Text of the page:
A 10-year-old boy from Missouri narrowly escaped an almost certain death over the weekend when he fell from the face of his tree house first on a metal spike, which pierced his head from front to back.
Xavier Cunningham and his friends were playing at the tree house in Harrisonville on Saturday when a swarm of wasps known as Yellowjackets attacked the children.
The 10-year-old boy was trying to escape the biting insects by going down a four-foot ladder, but he lost his footing and was impaled on the metal spit bar, which he and his friends had found nearby and planted on the ground. , informed KCTV.
One in a million: Xavier Cunningham, 10, is photographed shortly after impaling his face on a 12-inch metal meat skewer in Missouri on Saturday
Medical miracle: the tip passed through the child's skull from front to back, but it released his brain and all the major arteries
Close call: the bar is displayed after being removed by doctors at the University of Kansas Health System on Sunday
The rod entered the boy's left cheek and the impact of the fall pierced his skull.
But fortunately for the child and his family, the skewer somehow completely forgot the brain, the brainstem, all the major arteries and nerves.
"He could have bled to death in that field, covered in yellow jackets," Shannon Miller told Fox 4 KC of his son.
Xavier's mother, Gabrielle Miller, had tears in her eyes as the ambulance driving to the local hospital told her: "I'm dying, mom."
"It was one in a million, the trajectory of that thing … If this had taken a different trajectory, this thing would not have been survivable.
Dr. Koji Ebersole, KU Health System
After being evaluated at the local hospital and transferred to Mercy Children's Hospital, Xavier was finally taken to the Health System Hospital of the University of Kansas, where Dr. Koji Ebersole, director of endovascular neurosurgery, was work to assess the damage.
In a telephone interview with Dailymail.com on Tuesday, Dr. Ebersole said that when he first saw Zavier's X-rays showing the metal rod piercing his brain, he did not believe the patient was alive.
Xavier was playing in the house of this tree when he and his friends were attacked by a swarm of wasps known as yellow jackets.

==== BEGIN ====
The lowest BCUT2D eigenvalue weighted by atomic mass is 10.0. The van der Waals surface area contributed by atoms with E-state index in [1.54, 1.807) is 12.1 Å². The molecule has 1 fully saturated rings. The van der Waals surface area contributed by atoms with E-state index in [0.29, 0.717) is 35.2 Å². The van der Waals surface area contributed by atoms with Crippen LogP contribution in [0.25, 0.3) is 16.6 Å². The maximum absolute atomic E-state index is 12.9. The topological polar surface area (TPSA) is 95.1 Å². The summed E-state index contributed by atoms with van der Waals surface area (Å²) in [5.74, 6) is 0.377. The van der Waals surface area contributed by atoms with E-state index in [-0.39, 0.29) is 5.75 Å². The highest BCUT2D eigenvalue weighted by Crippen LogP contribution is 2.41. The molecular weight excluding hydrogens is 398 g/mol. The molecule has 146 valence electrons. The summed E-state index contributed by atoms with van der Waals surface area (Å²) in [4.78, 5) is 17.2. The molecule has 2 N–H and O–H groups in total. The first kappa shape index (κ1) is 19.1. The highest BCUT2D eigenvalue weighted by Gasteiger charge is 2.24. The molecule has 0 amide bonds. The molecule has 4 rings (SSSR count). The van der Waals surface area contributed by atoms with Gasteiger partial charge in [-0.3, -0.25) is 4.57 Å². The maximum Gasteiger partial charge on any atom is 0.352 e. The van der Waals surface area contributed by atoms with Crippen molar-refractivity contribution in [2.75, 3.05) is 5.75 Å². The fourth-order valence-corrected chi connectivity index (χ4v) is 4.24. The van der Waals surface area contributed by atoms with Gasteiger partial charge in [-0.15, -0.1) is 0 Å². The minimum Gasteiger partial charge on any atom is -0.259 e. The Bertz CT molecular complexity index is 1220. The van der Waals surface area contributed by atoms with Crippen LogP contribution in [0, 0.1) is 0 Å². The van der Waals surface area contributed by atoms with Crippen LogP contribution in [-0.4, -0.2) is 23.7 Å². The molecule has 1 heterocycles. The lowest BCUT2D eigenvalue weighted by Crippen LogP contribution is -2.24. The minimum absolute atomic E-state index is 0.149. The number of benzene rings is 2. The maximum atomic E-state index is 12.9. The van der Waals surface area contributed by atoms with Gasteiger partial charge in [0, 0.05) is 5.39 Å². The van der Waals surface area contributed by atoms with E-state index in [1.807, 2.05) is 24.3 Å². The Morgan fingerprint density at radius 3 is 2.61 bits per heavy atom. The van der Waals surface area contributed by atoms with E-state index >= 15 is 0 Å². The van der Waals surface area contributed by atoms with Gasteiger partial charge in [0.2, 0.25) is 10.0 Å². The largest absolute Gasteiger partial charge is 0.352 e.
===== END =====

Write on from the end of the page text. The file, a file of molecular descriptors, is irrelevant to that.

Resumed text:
Xavier appears in the hospital after being intubated in preparation for the extraction
The rod hits your jugular vein, but the pressure stops the bleeding
"I have never seen anything so deep in the face and skull and I have the person live to tell it," said Ebersole, who has practiced medicine for almost 20 years.
In the course of several hours, Ebersole and his team of doctors could determine that the metal bar did not reach the carotid and vertebral arteries by a millimeter, but it did perforate the jugular vein.
"But it was a problem that we were able to solve," he said of the injury. & # 39; The device [rod] in itself it was causing pressure that was enough to stop any bleeding. "
For Ebersole and the other doctors, the most important thing was to protect Xavier's airways.
"I think it's definitely appropriate to say that there is no response to textbooks," said the surgeon. "We had to improvise and elaborate plan A, plan B, plan C."
Due to the rod protruding from his face, he could not open his mouth enough to insert a breathing tube, and there was a concern that performing a tracheotomy could alter speech and cause bleeding.
In the end, the medical team decided to keep Xavier under observation during the night and, the next morning, they were able to secure his airway by placing a tube in his nose.
"He was incredibly brave, incredibly tough," Dr. Ebersole said of his 10-year-old patient. & # 39; He was talking and aware &.
Once that was done, Ebersole and his colleagues took Xavier to the hospital's multimillion-dollar neuro-engiography suite and connected him to a state-of-the-art imaging machine to monitor his brain and key arteries in preparation for extraction.
The doctors were worried that once the rod was removed from Xavier's skull, massive hemorrhaging would occur upon leaving, so they had to make sure it came out directly.
The structure of the meat skewer also posed some problems: on one end, it had four metal spokes, and on the other, it had a barbed structure.
Ideas were thrown to cut the barb or push the rod in the opposite direction.
They worried that once the skewer was removed, it would cause bleeding when leaving.
"The device went so far through the tissue, we did not know how stuck it would be," Ebersole said.
The teams prepared sophisticated tools to take out the skewer, but at the end of the day, all that was needed was a pair of strong hands, courtesy of the resident head of Ebersole.
The device had to be removed slowly to avoid damaging the patient's main arteries or spinal cord, which could have paralyzed it.
After more than six hours of planning and preparation involving about 100 hospital staff members, the extraction itself took only 15 minutes, and concluded with a small band-aid placed on Xavier's face to close the wound.
"It was one in a million, the trajectory of that thing," Ebersole marveled. & # 39; If this had taken a different trajectory, this thing would not have been survivable. It would have caused a hemorrhage so deep that it would have blocked its air waves.
When asked about Xavier's parents, Dr. Ebersole said they are "eternally grateful."
"They also understand the magnitude of the circumstances that come together," he continued.
Dr. Ebersole said that Xavier will be released to his home in the coming days. He predicted that the 10-year-old boy, who loves to play football and video games, will have pains and aches in the firs, and his voice could be hoarse, but he is expected to recover completely.